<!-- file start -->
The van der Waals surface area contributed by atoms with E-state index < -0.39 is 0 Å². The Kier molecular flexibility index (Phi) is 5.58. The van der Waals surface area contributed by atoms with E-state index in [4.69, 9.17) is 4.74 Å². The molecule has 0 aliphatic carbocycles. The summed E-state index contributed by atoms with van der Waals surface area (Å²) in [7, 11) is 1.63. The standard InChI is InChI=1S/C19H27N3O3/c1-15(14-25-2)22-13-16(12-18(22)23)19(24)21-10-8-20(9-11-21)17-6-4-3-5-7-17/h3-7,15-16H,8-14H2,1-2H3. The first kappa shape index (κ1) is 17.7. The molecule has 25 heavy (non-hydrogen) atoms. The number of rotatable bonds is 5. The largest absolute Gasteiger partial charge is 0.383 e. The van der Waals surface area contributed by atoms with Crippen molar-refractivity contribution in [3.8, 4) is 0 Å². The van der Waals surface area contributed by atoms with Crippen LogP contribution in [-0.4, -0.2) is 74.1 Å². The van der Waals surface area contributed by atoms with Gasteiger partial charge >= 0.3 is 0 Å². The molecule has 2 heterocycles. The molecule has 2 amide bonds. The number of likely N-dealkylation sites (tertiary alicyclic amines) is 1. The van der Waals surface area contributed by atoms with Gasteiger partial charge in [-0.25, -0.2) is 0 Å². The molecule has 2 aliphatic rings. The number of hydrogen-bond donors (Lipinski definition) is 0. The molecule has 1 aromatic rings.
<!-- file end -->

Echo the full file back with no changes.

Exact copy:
The van der Waals surface area contributed by atoms with E-state index < -0.39 is 0 Å². The Kier molecular flexibility index (Phi) is 5.58. The van der Waals surface area contributed by atoms with E-state index in [4.69, 9.17) is 4.74 Å². The molecule has 0 aliphatic carbocycles. The summed E-state index contributed by atoms with van der Waals surface area (Å²) in [7, 11) is 1.63. The standard InChI is InChI=1S/C19H27N3O3/c1-15(14-25-2)22-13-16(12-18(22)23)19(24)21-10-8-20(9-11-21)17-6-4-3-5-7-17/h3-7,15-16H,8-14H2,1-2H3. The first kappa shape index (κ1) is 17.7. The molecule has 25 heavy (non-hydrogen) atoms. The number of rotatable bonds is 5. The largest absolute Gasteiger partial charge is 0.383 e. The van der Waals surface area contributed by atoms with Crippen molar-refractivity contribution in [3.8, 4) is 0 Å². The van der Waals surface area contributed by atoms with Crippen LogP contribution in [-0.4, -0.2) is 74.1 Å². The van der Waals surface area contributed by atoms with Gasteiger partial charge >= 0.3 is 0 Å². The molecule has 2 heterocycles. The molecule has 2 amide bonds. The number of likely N-dealkylation sites (tertiary alicyclic amines) is 1. The van der Waals surface area contributed by atoms with Gasteiger partial charge in [-0.25, -0.2) is 0 Å². The molecule has 2 aliphatic rings. The number of hydrogen-bond donors (Lipinski definition) is 0. The molecule has 1 aromatic rings.